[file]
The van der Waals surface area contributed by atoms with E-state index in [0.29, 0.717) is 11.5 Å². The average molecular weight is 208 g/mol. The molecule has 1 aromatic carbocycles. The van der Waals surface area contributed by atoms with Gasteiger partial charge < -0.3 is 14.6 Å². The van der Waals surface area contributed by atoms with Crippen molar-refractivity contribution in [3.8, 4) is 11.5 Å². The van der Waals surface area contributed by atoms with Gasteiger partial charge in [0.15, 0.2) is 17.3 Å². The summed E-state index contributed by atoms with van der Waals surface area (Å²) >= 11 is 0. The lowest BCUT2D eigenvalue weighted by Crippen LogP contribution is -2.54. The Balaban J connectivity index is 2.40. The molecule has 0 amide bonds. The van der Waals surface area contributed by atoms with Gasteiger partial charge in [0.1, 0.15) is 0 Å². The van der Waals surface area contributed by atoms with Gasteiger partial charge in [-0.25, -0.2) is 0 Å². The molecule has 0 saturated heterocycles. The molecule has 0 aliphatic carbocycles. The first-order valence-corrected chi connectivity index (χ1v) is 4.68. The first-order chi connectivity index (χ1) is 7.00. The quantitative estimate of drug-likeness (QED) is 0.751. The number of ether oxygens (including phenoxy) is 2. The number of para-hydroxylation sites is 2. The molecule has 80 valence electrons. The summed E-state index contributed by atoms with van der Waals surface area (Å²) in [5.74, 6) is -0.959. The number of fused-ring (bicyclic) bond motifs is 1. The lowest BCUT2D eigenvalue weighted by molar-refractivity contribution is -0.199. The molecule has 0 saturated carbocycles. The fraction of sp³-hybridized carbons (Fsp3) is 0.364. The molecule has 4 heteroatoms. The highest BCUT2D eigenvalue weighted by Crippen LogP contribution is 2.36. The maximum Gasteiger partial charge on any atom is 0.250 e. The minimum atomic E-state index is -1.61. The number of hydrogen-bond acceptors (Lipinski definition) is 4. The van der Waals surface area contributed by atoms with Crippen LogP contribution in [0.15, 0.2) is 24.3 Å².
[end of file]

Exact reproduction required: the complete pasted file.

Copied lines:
The van der Waals surface area contributed by atoms with E-state index in [0.29, 0.717) is 11.5 Å². The average molecular weight is 208 g/mol. The molecule has 1 aromatic carbocycles. The van der Waals surface area contributed by atoms with Gasteiger partial charge < -0.3 is 14.6 Å². The van der Waals surface area contributed by atoms with Crippen molar-refractivity contribution in [3.8, 4) is 11.5 Å². The van der Waals surface area contributed by atoms with Gasteiger partial charge in [0.15, 0.2) is 17.3 Å². The summed E-state index contributed by atoms with van der Waals surface area (Å²) >= 11 is 0. The lowest BCUT2D eigenvalue weighted by Crippen LogP contribution is -2.54. The Balaban J connectivity index is 2.40. The molecule has 0 amide bonds. The van der Waals surface area contributed by atoms with Gasteiger partial charge in [0.1, 0.15) is 0 Å². The van der Waals surface area contributed by atoms with Gasteiger partial charge in [-0.25, -0.2) is 0 Å². The molecule has 0 saturated heterocycles. The molecule has 0 aliphatic carbocycles. The first-order valence-corrected chi connectivity index (χ1v) is 4.68. The first-order chi connectivity index (χ1) is 7.00. The quantitative estimate of drug-likeness (QED) is 0.751. The number of ether oxygens (including phenoxy) is 2. The number of para-hydroxylation sites is 2. The molecule has 80 valence electrons. The summed E-state index contributed by atoms with van der Waals surface area (Å²) in [5.74, 6) is -0.959. The number of fused-ring (bicyclic) bond motifs is 1. The lowest BCUT2D eigenvalue weighted by molar-refractivity contribution is -0.199. The molecule has 0 saturated carbocycles. The fraction of sp³-hybridized carbons (Fsp3) is 0.364. The molecule has 4 heteroatoms. The highest BCUT2D eigenvalue weighted by Crippen LogP contribution is 2.36. The maximum Gasteiger partial charge on any atom is 0.250 e. The minimum atomic E-state index is -1.61. The number of hydrogen-bond acceptors (Lipinski definition) is 4. The van der Waals surface area contributed by atoms with Crippen LogP contribution in [0.15, 0.2) is 24.3 Å².